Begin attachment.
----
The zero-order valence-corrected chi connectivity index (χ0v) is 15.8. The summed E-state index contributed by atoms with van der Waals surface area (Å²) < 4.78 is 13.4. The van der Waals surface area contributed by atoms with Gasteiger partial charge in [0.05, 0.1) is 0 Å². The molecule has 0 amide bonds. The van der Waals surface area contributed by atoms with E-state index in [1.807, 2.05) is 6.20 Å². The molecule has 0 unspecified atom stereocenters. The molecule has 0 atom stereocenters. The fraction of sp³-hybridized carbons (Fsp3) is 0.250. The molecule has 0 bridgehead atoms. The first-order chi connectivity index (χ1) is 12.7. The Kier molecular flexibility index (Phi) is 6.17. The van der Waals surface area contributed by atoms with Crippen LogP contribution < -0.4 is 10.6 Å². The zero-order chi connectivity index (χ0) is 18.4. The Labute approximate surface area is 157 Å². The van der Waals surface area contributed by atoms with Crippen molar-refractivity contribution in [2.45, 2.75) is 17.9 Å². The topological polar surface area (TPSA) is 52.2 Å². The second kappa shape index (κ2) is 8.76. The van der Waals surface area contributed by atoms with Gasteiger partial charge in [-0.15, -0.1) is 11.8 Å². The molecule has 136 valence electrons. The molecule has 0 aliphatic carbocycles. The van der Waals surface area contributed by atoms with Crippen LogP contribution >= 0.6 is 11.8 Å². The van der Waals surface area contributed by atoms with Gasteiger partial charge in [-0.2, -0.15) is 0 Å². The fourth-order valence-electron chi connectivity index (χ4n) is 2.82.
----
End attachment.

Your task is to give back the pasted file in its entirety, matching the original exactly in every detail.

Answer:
The zero-order valence-corrected chi connectivity index (χ0v) is 15.8. The summed E-state index contributed by atoms with van der Waals surface area (Å²) < 4.78 is 13.4. The van der Waals surface area contributed by atoms with Gasteiger partial charge in [0.05, 0.1) is 0 Å². The molecule has 0 amide bonds. The van der Waals surface area contributed by atoms with E-state index in [1.807, 2.05) is 6.20 Å². The molecule has 0 unspecified atom stereocenters. The molecule has 0 atom stereocenters. The fraction of sp³-hybridized carbons (Fsp3) is 0.250. The molecule has 0 bridgehead atoms. The first-order chi connectivity index (χ1) is 12.7. The Kier molecular flexibility index (Phi) is 6.17. The van der Waals surface area contributed by atoms with Crippen LogP contribution < -0.4 is 10.6 Å². The zero-order chi connectivity index (χ0) is 18.4. The Labute approximate surface area is 157 Å². The van der Waals surface area contributed by atoms with Crippen molar-refractivity contribution in [2.45, 2.75) is 17.9 Å². The topological polar surface area (TPSA) is 52.2 Å². The second kappa shape index (κ2) is 8.76. The van der Waals surface area contributed by atoms with Gasteiger partial charge in [-0.15, -0.1) is 11.8 Å². The molecule has 136 valence electrons. The molecule has 0 aliphatic carbocycles. The van der Waals surface area contributed by atoms with Crippen LogP contribution >= 0.6 is 11.8 Å². The van der Waals surface area contributed by atoms with Gasteiger partial charge in [-0.2, -0.15) is 0 Å². The fourth-order valence-electron chi connectivity index (χ4n) is 2.82.